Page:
Wasim Jaffer: A tireless run-machine and India's contemporary domestic giant

Synonymous with his quenchless appetite for runs and an inspiration to his contemporaries, Wasim Jaffer retires having amassed more than 19,000 first-class runs.

Wasim Jaffer defends elegantly off the front foot.   -  VIVEK BENDRE

More than 24 years ago, when Saurashtra batsmen were pounding the Mumbai bowlers on a placid Rajkot track in a Ranji Trophy league game, a Mumbai senior asked a rookie who was playing his second First Class game to egg the bowlers on and pressurise batsmen a bit. The novice replied: “Woh sab theek hai but apna batting aayega hai (That’s fine but will we get to bat at all?)”

After Saurashtra declared its innings for a gargantuan 595 for four, the rookie came out to open the innings and scored an unbeaten 314. Wasim Jaffer had well and truly arrived, having transcended his appetite for runs from the maidans of Mumbai on to the bigger stage.

Wasim Jaffer's batting stats

First-class2604211941050.67314 n.o9157
List A118117484944.08178 n.o3310

Since then, till he finally hung up his boots after a glittering career - for Mumbai, India and Vidarbha - Jaffer was synonymous with his quenchless appetite for runs. But more than a plethora of records he notched up - especially in Ranji Trophy - Jaffer has been an inspiration to his contemporaries and the Gen Next of Indian cricketers, especially to those who worship the purest form of cricket.

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Jaffer’s rise in itself is an inspirational tale. A son of a BEST bus driver, growing up in a transit camp near the famous Bandra reclamation, Jaffer would bat for endless hours on an open plot off the seaside. His rise to being the India opener and also being a part of nine Ranji Trophy titles may have seemed as seamless as his wristwork with the willow but the hardwork he has put in over the years to be at his best has been astonishing, to say the least.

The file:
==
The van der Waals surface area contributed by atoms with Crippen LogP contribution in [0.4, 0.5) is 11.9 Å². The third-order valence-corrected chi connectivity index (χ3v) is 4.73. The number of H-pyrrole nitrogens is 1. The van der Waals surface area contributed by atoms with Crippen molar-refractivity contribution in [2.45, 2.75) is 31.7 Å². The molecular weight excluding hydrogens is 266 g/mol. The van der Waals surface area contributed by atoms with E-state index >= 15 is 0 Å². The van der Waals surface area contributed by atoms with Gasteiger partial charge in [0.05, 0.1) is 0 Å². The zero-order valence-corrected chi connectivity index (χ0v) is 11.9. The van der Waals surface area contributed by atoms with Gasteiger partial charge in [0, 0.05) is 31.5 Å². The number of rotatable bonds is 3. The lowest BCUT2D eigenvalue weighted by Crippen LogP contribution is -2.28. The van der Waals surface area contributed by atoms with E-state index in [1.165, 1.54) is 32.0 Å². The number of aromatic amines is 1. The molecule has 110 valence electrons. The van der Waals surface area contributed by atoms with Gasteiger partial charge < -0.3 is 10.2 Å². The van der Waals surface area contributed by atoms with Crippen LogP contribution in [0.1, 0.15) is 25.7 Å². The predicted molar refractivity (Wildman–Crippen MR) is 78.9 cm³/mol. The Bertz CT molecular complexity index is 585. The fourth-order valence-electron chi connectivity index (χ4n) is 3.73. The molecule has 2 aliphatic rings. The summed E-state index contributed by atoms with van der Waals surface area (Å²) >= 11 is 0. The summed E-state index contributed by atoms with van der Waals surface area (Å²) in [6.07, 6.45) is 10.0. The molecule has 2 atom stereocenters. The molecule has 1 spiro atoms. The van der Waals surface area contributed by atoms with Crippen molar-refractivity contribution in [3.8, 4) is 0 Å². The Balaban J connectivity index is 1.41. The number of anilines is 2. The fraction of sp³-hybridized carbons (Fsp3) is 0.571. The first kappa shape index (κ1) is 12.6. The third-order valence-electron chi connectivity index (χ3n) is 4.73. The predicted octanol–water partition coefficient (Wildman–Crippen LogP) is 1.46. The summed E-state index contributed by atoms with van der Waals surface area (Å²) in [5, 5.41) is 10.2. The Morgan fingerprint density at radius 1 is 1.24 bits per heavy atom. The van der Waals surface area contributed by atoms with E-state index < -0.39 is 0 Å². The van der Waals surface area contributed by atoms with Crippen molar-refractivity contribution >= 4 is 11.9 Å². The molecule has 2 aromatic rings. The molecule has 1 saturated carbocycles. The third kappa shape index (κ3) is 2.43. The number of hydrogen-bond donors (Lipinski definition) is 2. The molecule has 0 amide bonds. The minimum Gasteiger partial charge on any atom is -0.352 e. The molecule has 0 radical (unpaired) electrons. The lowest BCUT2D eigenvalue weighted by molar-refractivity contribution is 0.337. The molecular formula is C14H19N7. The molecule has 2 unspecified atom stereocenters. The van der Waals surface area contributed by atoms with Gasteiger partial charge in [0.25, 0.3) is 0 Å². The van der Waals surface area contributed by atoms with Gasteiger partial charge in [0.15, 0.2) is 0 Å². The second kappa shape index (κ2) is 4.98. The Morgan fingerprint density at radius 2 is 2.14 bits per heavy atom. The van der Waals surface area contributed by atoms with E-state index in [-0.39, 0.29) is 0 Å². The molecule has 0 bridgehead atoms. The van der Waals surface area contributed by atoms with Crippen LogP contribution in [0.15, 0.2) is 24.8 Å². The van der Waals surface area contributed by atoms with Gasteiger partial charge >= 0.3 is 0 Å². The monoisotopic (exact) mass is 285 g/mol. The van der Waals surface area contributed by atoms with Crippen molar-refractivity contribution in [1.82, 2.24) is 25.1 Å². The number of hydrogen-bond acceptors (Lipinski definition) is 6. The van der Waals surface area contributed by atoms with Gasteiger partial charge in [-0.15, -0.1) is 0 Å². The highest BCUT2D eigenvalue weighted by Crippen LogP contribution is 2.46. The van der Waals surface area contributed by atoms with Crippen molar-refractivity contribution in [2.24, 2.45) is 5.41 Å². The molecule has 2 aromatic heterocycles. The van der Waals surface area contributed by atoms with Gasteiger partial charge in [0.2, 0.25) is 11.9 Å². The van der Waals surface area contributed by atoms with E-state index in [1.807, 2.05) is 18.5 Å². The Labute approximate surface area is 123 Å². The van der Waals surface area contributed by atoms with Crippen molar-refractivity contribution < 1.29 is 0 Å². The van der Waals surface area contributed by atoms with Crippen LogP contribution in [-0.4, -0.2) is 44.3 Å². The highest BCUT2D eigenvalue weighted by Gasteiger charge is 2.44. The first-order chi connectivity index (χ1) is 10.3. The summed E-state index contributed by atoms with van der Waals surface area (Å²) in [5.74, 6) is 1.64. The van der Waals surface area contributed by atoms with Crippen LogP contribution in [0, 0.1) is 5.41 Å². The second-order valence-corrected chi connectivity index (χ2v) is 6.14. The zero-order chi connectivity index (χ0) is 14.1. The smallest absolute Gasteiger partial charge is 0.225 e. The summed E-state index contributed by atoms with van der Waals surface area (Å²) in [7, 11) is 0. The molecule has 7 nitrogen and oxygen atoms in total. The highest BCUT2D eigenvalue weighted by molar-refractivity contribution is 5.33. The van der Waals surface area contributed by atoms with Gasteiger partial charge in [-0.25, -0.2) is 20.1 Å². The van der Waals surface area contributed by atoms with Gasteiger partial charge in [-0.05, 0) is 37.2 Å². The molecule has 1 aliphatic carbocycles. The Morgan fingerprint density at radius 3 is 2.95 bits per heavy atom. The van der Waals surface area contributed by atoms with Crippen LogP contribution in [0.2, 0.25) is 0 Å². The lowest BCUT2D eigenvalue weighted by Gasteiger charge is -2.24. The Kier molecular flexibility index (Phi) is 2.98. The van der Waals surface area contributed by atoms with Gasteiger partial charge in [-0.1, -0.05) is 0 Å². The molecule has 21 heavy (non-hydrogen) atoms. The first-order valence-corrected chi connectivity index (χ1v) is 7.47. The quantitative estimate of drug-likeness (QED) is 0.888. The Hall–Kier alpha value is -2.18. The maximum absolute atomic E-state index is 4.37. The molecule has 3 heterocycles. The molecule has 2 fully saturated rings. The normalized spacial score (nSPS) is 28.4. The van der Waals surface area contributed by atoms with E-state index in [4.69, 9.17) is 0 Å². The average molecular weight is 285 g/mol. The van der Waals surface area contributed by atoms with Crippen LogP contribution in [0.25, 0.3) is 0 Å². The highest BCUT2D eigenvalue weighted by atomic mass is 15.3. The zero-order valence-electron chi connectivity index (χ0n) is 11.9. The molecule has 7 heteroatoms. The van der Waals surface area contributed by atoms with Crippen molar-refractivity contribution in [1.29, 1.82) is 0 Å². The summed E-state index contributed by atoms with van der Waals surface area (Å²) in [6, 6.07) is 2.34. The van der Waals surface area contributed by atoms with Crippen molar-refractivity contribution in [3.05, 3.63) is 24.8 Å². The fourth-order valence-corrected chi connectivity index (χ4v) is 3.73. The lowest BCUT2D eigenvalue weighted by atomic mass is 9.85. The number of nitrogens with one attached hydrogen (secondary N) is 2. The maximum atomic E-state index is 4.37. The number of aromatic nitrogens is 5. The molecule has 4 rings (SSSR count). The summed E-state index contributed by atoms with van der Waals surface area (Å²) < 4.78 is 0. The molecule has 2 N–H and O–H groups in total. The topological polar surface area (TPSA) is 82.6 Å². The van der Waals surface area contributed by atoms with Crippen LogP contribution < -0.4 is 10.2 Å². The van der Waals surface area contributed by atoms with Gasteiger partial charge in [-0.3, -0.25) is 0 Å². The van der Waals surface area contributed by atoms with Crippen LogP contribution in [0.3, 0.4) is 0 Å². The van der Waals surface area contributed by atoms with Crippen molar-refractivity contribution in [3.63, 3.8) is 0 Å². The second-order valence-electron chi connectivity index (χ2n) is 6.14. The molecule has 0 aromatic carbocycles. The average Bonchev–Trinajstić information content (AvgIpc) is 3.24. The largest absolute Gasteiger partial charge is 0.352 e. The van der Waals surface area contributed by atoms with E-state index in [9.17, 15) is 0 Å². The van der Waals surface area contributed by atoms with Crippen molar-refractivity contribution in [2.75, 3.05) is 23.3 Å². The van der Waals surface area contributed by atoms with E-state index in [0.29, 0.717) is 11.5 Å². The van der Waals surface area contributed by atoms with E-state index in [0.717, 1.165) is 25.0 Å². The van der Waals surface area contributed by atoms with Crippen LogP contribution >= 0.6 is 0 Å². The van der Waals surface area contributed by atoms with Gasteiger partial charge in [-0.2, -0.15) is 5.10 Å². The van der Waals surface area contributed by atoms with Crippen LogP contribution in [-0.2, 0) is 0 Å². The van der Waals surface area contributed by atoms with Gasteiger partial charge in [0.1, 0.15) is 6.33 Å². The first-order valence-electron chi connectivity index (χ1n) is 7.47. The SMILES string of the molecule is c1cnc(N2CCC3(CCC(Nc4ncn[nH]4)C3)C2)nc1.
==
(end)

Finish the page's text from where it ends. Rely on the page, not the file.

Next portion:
With Jaffer’s retirement, perhaps comes the end of the era of domestic giants. He will perhaps be the last member of generations of Indian cricketers who continued to ply their trade endlessly on the domestic circuit for years after ending their international sojourn. It reflects in the fact that he persisted with what he loved doing the most - batting long hours and passing on his work ethic to youngsters - for more than a decade since his last international appearance.

Seldom will you any cricketer from the IPL generation returning to domestic cricket after being dropped from the national team. That is where Nawab - as Jaffer his fondly known by his teammates - stood out from the rest.

What a Jaffer!

156 - Appearances in Ranji Trophy, the most in the tournament so far. Devendra Bundela is second with 145.

12,038 - Runs in Ranji Trophy, the most in the tournament’s history. Amol Muzumdar lies at a distant second with 9,202.

40 - Hundreds in Ranji Trophy, the most in the tournament. Ajay Sharma is second with 31.

89 - Fifties in Ranji Trophy, the most in the tournament. Devendra Bundela is second with 74.

1 - Jaffer is the only batsman to have twice tallied more than 1,000 runs in a Ranji Trophy season. He scored 1,260 in 2008-09 and 1,037 in 2018-19.

1294 - Runs in Irani Cup, the most in the annual fixture between Ranji champion and Rest of India. G.R. Viswanath (1,001) is the only other batsman to have a four-digit runs tally in Irani Cup.

286 - Jaffer also holds the record for the highest individual score in an Irani Cup tie. He recorded it in March 2018, for Vidarbha against RoI, 21 years since his maiden appearance in Irani Cup. He overhauled Murali Vijay’s 266, for RoI against Rajasthan in 2012.

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